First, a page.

by Sean Ruck
, Contributing Editor | March 24, 2020
From the January/February issue of HealthCare Business News magazine
While she didn’t undergo formal training and her background as a graphic designer didn’t align with her new role, the experience she went through and the understanding of what people really require after a medical error has served her well.
“Most people want three things,” she says. “They want an honest, transparent explanation of what happened. They want an apology. They want to see that changes have been made to make sure what happened never happens to someone else.”
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Schweitzer works within Stanford Risk Management, between attorneys, patients and patient families. Ideally she’s involved as soon as an event happens, but that’s not always the case. “Sometimes, there are elements we don’t understand, or we don’t find out that there has been an event until significant time has passed,” she says. “Sometimes it takes time for a patient or family to talk to us.”
If the results of the review determine something was not preventable, Schweitzer will meet with the family to find out what questions they have, what they experienced, and to explain next steps and set expectations. If the results of the review determine the outcome was preventable, she and a team meet with the family, explain what was learned, what’s being done to ensure it doesn’t happen to anyone again, apologizes and offers compensation.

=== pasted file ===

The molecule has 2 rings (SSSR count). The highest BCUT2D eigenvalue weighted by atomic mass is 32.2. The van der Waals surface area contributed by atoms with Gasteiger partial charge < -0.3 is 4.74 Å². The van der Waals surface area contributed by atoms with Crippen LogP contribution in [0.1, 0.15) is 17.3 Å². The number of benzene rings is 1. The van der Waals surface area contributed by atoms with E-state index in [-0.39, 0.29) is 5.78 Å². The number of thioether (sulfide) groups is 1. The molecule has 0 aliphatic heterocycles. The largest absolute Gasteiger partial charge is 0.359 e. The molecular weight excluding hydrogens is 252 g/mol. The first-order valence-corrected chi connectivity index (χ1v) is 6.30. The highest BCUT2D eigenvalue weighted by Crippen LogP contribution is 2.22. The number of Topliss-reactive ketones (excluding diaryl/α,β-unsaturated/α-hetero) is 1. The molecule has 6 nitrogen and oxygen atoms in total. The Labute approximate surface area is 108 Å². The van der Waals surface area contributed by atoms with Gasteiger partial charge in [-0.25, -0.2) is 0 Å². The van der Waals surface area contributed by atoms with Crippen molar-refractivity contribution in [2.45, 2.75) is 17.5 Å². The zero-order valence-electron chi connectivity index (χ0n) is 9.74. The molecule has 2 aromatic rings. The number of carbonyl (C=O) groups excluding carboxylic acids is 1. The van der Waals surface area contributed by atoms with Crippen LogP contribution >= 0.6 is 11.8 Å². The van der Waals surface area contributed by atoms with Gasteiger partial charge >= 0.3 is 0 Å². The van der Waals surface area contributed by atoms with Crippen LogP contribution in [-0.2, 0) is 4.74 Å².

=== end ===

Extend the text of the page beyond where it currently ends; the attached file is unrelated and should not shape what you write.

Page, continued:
Schweitzer meets with patients and families along with the healthcare professionals involved. She says she’s never had an experience where a doctor tells her afterward that he or she wishes she didn’t have the meeting. Quite the contrary, she says, there were medical professionals so distraught over an incident that they were considering getting out of medicine, but the chance to meet with patients and families helped renew their commitment to continue providing the best care possible.
For Schweitzer’s own experience, the investigation into the incident revealed that the monitor manufacturer didn’t put in a fail-safe to prevent all the alarms from being turned off. The information was shared with all hospitals using that system. “I will never know if it helped someone else, but it comforts me to know it might have,” she says.Back to HCB News